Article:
We’ve learned that we can’t see everything and that we have to let some things go, so when we went through Santa Fe we were comfortable passing by Bandelier National Monument. But then we found ourselves talking to a ranger who worked there while we were checking out Taos, so we surrendered to kismet, followed his advice, and hit it on the way back down from the mountains. And I’m glad we did.
The walls of Frijoles Canyon (which still makes me laugh) are made of relatively soft volcanic rock that is pocketed with holes from erosion so it looks like swiss cheese. For thousands of years people have been expanding these holes to carve out shelters. When the Ancestral Pueblo people settled in the valley around 1150 CE they were practicing agriculture growing “the three sisters” of corn, beans, and squash. They built impressive structures on the valley floor and in front of the cliff walls to house themselves and their surplus crops for winter, as well as to practice their religion.
Tyuonyi (pronounced Qu-weh-nee) feels like a tiny city but probably housed about 100 people. It stood two stories tall and formed a giant ring with only one entrance to the outside. In the central courtyard were three kivas, sunken structures where religious and educational functions happened. Walking among the ruins I tried to get a feel of the people who had come before, but that was pretty difficult because we had lost track of days and forgotten it was the weekend.
Badelier is very popular and accessible, and we found it fairly crowded and filled with families. It’s natural to get a little frustrated with all the kids running around the trail, especially when we have gotten used to having places like this mostly to ourselves, or shared with a handful of retired snowbirds. But it was nice to see all of these people soaking in some nature and history. So we politely waited our turn to climb up into the cliff dwellings.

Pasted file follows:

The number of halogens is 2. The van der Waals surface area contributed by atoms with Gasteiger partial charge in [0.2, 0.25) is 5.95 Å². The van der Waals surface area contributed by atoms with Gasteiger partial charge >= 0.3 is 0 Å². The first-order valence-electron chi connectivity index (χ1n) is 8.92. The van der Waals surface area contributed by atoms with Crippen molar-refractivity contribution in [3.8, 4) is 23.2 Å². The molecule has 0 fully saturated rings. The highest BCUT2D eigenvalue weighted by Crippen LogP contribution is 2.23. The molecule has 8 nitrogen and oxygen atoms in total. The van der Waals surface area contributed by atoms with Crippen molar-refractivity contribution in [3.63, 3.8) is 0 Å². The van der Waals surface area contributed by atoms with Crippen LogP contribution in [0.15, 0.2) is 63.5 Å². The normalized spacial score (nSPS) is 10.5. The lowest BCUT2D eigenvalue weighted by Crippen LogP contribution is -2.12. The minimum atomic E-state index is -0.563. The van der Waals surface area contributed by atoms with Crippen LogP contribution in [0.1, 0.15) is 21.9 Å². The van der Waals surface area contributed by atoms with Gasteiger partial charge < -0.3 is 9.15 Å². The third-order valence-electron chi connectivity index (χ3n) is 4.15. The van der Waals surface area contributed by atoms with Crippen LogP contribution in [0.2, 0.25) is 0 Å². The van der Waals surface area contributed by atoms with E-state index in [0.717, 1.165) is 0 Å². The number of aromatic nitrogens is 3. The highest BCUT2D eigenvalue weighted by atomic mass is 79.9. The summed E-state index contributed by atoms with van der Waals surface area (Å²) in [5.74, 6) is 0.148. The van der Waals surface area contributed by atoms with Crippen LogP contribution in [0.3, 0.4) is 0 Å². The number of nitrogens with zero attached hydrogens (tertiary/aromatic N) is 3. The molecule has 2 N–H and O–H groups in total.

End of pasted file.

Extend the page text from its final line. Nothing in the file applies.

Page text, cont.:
While some families were living in the complex on the valley floor, others built out from the cliffs. Stretching along the valley, some of these structures reached four stories tall. The “cavates,” or carved alcoves were incorporated into these structures, and we had the opportunity to climb up into a couple. Then we broke from the crowd and followed the trail along the creek to reach the more remote Alcove House.
At 6,000 feet we were feeling the lack of oxygen. I couldn’t walk and read the guide aloud to Kate without huffing and puffing. So climbing the long series of ladders was definitely a challenge. Totally worth it though.
At the top, a large cavate opened up with carved alcoves and holes showing where roof beams were once fitted into the cliff. The Ancestral Pueblo people who lived up here had built a home, and on the other side they’d built a kiva, over a hundred feet up but still sunken down into the floor. Kate thought a pair of alcoves looked like his and her closets, so we had to do this one.
We climbed back down through the crowd catching up to us and walked back to the visitor center feeling great. We did a lot of driving this day, covering about 300 miles from Toas to get over the border into Arizona to set ourselves up for the Painted Desert and the Petrified Forest the next day. On the drive through New Mexico we passed many Pueblos, including the Cochiti and San Ildefonso whose ancestors built and farmed in Frijoles Canyon. We saw signs for Acoma Pueblo and Jemez Pueblo, whose pottery we’ve been admiring. Without many options we ended up spending the night at a rest stop that was actually on the Navajo Nation Reservation.
I haven’t arrived at any profound conclusions after reflecting on Native Americans past and present all week. The ancient pictographs and the glitzy casinos, the excavated dwellings and the gift shop dream catchers, these things are difficult to reconcile, especially as the country tears itself apart arguing about who deserves to be here. Maybe things would be a little better if we were reminded once in a while that these people were here first, and that they’re still here now.